By Ed Bruske
aka The Slow Cook
The "food appreciation" classes I teach in a private elementary school here in the District of Columbia are on a virtual world culinary tour and we've been looking forward to the day when we could taste our own spicy Ethiopian food with injera bread. That day has finally arrived.
This dish, Doro Wat, features chicken and hard-boiled egg in a traditional berbere sauce. Here in D.C., we have a large Ethiopian population and I knew some of the local stores sell injera, the spongy flat bread that is essential to an authentic Ethiopian meal. The bread is used instead of cutlery--to pick up the food.
I found a store just a short walk from my home. Besides the injera--seven pizza-size loaves of it stacked one atop the other, but you can get taller stacks--I also found a selection of spices. The berbere, bright red with chili powder, came in a two-cup container. But it did not have the same aroma as the berbere we made last week in class. When I asked the woman at the cash register what was in it--if it contained the cinnamon and cloves, for instance, that we had used in class--she shook her head. "No cinnamon," she said. "This is the berbere we make at home, according to tradition."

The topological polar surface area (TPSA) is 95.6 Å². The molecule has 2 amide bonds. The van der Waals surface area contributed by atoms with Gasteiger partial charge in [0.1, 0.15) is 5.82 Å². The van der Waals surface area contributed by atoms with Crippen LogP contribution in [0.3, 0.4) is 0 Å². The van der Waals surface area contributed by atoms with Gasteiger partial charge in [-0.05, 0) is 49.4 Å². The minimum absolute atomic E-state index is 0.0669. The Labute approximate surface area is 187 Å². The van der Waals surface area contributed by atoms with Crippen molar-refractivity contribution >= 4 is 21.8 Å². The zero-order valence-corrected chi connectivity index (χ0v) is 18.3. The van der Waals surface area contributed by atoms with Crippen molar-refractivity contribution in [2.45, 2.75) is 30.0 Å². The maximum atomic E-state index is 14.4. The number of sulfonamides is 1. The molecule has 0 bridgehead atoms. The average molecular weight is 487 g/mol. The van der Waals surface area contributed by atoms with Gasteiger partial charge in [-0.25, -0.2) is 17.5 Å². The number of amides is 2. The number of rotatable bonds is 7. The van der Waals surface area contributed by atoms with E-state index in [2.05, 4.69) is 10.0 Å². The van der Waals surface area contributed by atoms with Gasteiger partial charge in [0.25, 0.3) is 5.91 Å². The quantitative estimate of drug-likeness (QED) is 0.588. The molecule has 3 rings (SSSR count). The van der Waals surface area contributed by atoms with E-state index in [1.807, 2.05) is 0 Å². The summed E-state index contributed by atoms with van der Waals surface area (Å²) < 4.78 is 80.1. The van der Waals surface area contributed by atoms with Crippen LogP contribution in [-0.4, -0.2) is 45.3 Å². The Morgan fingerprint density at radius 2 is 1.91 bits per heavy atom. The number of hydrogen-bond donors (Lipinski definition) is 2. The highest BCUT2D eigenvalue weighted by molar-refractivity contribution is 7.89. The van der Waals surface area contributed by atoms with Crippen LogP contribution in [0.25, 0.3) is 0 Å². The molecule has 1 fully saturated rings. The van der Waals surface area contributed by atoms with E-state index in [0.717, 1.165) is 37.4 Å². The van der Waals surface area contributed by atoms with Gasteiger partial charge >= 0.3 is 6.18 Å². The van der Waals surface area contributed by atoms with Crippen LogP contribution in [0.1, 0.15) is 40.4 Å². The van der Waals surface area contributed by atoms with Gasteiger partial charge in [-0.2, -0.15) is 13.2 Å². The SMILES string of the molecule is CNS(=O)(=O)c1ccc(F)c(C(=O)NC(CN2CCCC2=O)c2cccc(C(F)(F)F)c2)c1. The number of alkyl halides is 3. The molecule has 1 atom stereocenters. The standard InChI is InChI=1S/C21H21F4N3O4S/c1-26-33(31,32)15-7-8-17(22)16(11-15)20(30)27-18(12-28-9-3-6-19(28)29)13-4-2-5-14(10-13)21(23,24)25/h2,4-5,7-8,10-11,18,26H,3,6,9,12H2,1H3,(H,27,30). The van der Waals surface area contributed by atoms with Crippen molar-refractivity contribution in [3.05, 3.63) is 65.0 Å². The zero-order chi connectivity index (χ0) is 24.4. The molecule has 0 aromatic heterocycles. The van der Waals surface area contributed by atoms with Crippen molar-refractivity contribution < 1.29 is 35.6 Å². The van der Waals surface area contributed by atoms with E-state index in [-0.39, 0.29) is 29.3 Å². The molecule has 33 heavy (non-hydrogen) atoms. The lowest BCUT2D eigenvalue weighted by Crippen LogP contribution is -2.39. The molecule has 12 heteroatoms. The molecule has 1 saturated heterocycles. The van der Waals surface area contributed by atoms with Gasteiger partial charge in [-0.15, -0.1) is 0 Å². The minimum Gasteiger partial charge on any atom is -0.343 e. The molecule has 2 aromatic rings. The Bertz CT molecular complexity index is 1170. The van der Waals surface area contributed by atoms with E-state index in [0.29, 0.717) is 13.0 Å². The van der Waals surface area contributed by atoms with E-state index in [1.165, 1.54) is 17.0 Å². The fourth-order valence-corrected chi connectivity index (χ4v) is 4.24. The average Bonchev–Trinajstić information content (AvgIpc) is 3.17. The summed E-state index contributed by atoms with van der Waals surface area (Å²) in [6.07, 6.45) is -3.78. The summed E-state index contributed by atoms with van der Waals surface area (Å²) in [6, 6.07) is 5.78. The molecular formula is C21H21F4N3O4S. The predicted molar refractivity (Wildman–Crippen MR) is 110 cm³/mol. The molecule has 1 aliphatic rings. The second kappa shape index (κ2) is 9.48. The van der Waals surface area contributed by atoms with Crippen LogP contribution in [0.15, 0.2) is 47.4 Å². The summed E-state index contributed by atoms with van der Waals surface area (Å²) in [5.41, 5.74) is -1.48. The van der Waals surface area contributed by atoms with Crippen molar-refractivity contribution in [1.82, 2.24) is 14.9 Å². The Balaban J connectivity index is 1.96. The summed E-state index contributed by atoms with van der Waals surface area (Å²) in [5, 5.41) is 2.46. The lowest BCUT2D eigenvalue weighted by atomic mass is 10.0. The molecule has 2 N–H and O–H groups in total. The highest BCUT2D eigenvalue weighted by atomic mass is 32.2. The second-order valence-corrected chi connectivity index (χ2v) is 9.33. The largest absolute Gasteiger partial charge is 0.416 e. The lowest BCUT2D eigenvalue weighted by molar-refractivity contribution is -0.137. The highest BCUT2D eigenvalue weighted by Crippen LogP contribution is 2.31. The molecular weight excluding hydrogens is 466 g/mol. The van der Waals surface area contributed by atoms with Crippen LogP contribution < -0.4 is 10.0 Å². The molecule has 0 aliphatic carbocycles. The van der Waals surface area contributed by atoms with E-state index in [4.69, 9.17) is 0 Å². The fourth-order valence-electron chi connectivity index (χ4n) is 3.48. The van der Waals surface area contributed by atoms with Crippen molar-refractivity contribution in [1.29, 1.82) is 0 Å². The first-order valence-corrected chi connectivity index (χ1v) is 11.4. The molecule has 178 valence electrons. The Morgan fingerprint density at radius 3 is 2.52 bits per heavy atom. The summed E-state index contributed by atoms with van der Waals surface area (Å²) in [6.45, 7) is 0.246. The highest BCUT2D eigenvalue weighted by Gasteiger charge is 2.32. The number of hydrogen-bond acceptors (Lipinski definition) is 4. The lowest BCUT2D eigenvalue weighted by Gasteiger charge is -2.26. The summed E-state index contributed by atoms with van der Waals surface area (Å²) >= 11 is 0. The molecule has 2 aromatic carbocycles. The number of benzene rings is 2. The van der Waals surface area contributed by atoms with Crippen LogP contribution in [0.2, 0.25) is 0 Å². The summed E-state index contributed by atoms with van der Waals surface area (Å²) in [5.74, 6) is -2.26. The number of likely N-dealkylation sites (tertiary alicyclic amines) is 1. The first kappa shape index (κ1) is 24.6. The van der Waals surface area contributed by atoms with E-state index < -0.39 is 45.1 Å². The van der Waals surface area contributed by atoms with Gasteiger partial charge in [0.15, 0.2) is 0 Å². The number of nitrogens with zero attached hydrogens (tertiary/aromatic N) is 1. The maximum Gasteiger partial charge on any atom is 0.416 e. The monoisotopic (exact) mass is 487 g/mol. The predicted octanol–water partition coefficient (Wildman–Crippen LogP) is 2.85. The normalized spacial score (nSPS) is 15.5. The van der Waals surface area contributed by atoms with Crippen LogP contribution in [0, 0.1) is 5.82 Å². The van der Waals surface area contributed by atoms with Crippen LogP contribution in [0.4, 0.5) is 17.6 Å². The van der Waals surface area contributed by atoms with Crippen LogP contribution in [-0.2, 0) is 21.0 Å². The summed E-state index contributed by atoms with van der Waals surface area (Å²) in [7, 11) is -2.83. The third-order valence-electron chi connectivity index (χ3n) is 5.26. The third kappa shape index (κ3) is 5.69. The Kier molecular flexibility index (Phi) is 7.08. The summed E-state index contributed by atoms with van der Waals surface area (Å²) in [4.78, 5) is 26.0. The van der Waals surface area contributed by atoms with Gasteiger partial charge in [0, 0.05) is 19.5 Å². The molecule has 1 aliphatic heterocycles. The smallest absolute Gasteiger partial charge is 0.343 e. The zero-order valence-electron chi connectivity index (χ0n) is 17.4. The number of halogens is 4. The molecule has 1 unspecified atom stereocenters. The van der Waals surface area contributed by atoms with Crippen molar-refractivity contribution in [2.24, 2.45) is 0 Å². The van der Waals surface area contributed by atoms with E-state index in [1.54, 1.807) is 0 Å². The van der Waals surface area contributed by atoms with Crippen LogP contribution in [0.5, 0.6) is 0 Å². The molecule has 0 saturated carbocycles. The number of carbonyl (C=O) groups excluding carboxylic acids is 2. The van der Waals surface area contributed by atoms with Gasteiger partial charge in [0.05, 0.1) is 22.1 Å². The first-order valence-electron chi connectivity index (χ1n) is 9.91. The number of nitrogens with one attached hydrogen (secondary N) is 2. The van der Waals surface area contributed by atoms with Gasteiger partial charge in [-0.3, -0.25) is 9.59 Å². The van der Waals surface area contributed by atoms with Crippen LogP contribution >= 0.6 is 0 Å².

She said she didn't know exactly what was in it. So, if you don't have an Ethiopian store where you can purchase berbere, make the version we made in class last week.
I explained to the store clerk what I planned to do with my purchases and she asked if I wouldn't be needing butter. Sure, I said. I planned to use butter to cook our Doro Wat. What she meant, though, was the seasoned butter the store sells from its refrigerator case. We opened a one-cup container and the butter smelled of cardamom. Well, I would need some of that as well, I suppose. And obviously these are exactly the ingredients they use to make Doro Wat in the Ethiopian restaurant, because the dish we made tasted for all world like it had been made in an Ethiopian restaurant.
In a heavy skillet over moderate heat, melt 1/2 Ethiopian butter (or use plain butter and 1/2 teaspoon ground cardamom). Add 2 medium onions, cut into small dice, and 3 cloves garlic, finely chopped. Cook until the onions are soft, about eight minutes. Add 2 tablespoons berbere spice, 1 cup diced tomatoes (or half a 14-ounce can), and 1.3 pounds chicken breast cut into bite-size pieces. (You could substitute boneless chicken thighs). Pour in 1/2 cup water and cook until the chicken is nearly cooked through. Add six hard-boiled eggs, peeled and lightly scored with a knife. Baste them with the sauce. Add more water if necessary to make a stew-like consistency.
Season dish with freshly ground black pepper. Ladle the stew over large slices of injera bread on plates. Alternately, you can place the injera on plates and present the stew in a family-size bowl so that people can serve themselves. Don't be afraid to use your hands.
The kids, by the way, were crazy for this dish.
6 years ago